The observation of the performance of piled rafts where instrumentation was employed to measure the distribution of the axial loading and where the settlement of the structure was measured carefully (Yamashita et al., 1994, 1998) provides the opportunity for a case study to validate the analytical technique. Additional data on the performance of piled rafts have been presented by Franke et al. (1994).


1.3.1 Visit the Site

The value of a visit to the proposed site for the construction of a foundation from the point of view of geology is discussed in Chapter 2. Not only can information be gained about the geology of the area, but other features of the site can also be considered. The topography, evidence of erosion, possible response of the foundations of existing structures, and accessibility of construction equipment are items of interest.

The engineer will wish to consult with local building authorities to get information on criteria with regard to requirements for new construction. The locations of underground utilities should be obtained from the relevant agencies prior to the visit, and the presence of overhead lines should be observed.

1.3.2 Obtain Information on Geology at Site

Except for the very small job where foundation design is straightforward, the engineer will want to employ the appropriate standard of care by obtaining available information on the geology at the proposed construction site. Chapter 2 lists a number of governmental agencies that provide information on the local geology. The engineer will wish to obtain such information, which could have an impact on how the subsurface information is subsequently developed.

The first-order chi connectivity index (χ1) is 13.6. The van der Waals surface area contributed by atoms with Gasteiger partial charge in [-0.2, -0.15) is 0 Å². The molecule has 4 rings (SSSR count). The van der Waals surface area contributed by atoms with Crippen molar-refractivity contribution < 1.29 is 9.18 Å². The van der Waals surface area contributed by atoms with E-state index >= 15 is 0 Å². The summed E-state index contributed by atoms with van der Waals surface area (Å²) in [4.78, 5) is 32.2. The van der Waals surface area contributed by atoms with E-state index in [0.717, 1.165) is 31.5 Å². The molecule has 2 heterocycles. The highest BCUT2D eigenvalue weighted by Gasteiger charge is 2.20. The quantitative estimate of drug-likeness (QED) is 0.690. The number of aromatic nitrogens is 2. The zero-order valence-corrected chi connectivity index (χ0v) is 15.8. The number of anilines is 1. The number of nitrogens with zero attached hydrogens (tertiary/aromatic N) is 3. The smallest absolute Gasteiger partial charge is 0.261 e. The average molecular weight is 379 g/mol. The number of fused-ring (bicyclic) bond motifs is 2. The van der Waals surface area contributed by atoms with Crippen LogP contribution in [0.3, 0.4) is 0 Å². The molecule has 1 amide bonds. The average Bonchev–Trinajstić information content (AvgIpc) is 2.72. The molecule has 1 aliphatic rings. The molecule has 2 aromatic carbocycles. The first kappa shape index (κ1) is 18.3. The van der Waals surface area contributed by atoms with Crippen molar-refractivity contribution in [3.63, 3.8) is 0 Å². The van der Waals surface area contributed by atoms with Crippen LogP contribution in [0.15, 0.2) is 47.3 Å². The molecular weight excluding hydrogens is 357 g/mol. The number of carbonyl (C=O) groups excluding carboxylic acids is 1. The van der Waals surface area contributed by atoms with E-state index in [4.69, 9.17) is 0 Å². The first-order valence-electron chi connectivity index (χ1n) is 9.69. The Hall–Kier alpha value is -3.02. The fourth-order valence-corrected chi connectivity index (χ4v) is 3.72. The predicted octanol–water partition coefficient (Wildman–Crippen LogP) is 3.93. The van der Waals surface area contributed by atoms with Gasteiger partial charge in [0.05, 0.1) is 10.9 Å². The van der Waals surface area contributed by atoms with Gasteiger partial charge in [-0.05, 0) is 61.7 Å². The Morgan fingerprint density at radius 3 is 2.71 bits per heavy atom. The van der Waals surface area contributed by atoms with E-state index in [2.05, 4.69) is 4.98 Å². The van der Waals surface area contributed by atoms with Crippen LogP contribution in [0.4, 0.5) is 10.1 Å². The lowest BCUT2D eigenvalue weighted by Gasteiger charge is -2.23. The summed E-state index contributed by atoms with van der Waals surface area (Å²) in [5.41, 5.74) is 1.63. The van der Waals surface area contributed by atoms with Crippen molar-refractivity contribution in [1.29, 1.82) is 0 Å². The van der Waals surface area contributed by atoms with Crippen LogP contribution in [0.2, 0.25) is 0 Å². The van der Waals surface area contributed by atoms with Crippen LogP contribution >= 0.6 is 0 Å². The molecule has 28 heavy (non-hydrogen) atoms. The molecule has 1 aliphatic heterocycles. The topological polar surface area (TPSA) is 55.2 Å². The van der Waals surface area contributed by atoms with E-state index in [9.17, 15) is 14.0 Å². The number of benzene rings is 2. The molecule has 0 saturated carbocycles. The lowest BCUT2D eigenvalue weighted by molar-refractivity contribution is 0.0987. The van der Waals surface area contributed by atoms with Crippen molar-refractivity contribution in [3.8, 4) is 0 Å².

1.3.3 Obtain Information on Magnitude and Nature of Loads on Foundation

Obtaining information on the magnitude of the loads to be sustained by a structure would seem to be simple, but such is not the case. In many instances, when foundations are being designed, the structural design is continuing. Furthermore, a substantial difference exists between the factor of safety being employed by the structural engineer and by the foundation engineer. The foundation engineer wishes to know the working load to be sustained by the structure, which means the unfactored dead load and live load. Then the working load is factored upward to design the foundation, with the selected factor accounting principally for the uncertainties associated with the soil properties and the analytical procedure being employed.

In many instances, statistics play an important role in determining loads on a structure. Offshore structures are designed to resist the largest storm that may occur once in perhaps 100 years. Offshore and onshore structures may be designed to resist the maximum earthquake that could occur in the location of the proposed structure.